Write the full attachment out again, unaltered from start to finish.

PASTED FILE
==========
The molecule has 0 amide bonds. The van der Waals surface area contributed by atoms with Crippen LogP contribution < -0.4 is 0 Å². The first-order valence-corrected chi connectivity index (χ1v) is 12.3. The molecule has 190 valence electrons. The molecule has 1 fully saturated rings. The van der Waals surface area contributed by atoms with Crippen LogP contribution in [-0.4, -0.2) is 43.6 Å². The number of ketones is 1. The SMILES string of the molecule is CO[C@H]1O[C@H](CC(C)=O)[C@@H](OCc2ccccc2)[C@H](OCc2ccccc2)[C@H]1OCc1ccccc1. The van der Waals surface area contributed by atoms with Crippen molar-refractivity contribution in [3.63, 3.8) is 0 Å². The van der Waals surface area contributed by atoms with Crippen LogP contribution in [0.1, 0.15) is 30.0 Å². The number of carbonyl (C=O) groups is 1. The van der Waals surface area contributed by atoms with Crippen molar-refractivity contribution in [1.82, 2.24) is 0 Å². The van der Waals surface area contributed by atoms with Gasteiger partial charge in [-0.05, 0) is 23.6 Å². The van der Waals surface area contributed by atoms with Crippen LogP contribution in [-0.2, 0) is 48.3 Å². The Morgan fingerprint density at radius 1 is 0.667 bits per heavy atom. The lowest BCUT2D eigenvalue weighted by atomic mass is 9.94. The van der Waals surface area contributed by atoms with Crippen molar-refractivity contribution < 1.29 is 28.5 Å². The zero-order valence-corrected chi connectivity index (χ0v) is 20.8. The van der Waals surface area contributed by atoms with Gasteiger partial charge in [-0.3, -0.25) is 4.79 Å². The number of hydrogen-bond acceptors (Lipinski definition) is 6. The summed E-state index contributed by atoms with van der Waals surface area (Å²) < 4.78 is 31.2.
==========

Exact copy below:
The molecule has 0 amide bonds. The van der Waals surface area contributed by atoms with Crippen LogP contribution < -0.4 is 0 Å². The first-order valence-corrected chi connectivity index (χ1v) is 12.3. The molecule has 190 valence electrons. The molecule has 1 fully saturated rings. The van der Waals surface area contributed by atoms with Crippen LogP contribution in [-0.4, -0.2) is 43.6 Å². The number of ketones is 1. The SMILES string of the molecule is CO[C@H]1O[C@H](CC(C)=O)[C@@H](OCc2ccccc2)[C@H](OCc2ccccc2)[C@H]1OCc1ccccc1. The van der Waals surface area contributed by atoms with Crippen molar-refractivity contribution in [3.63, 3.8) is 0 Å². The van der Waals surface area contributed by atoms with Crippen LogP contribution in [0.1, 0.15) is 30.0 Å². The number of carbonyl (C=O) groups is 1. The van der Waals surface area contributed by atoms with Crippen molar-refractivity contribution in [1.82, 2.24) is 0 Å². The van der Waals surface area contributed by atoms with Gasteiger partial charge in [-0.05, 0) is 23.6 Å². The van der Waals surface area contributed by atoms with Crippen LogP contribution in [-0.2, 0) is 48.3 Å². The Morgan fingerprint density at radius 1 is 0.667 bits per heavy atom. The lowest BCUT2D eigenvalue weighted by atomic mass is 9.94. The van der Waals surface area contributed by atoms with Crippen molar-refractivity contribution < 1.29 is 28.5 Å². The zero-order valence-corrected chi connectivity index (χ0v) is 20.8. The van der Waals surface area contributed by atoms with Gasteiger partial charge in [-0.3, -0.25) is 4.79 Å². The number of hydrogen-bond acceptors (Lipinski definition) is 6. The summed E-state index contributed by atoms with van der Waals surface area (Å²) < 4.78 is 31.2.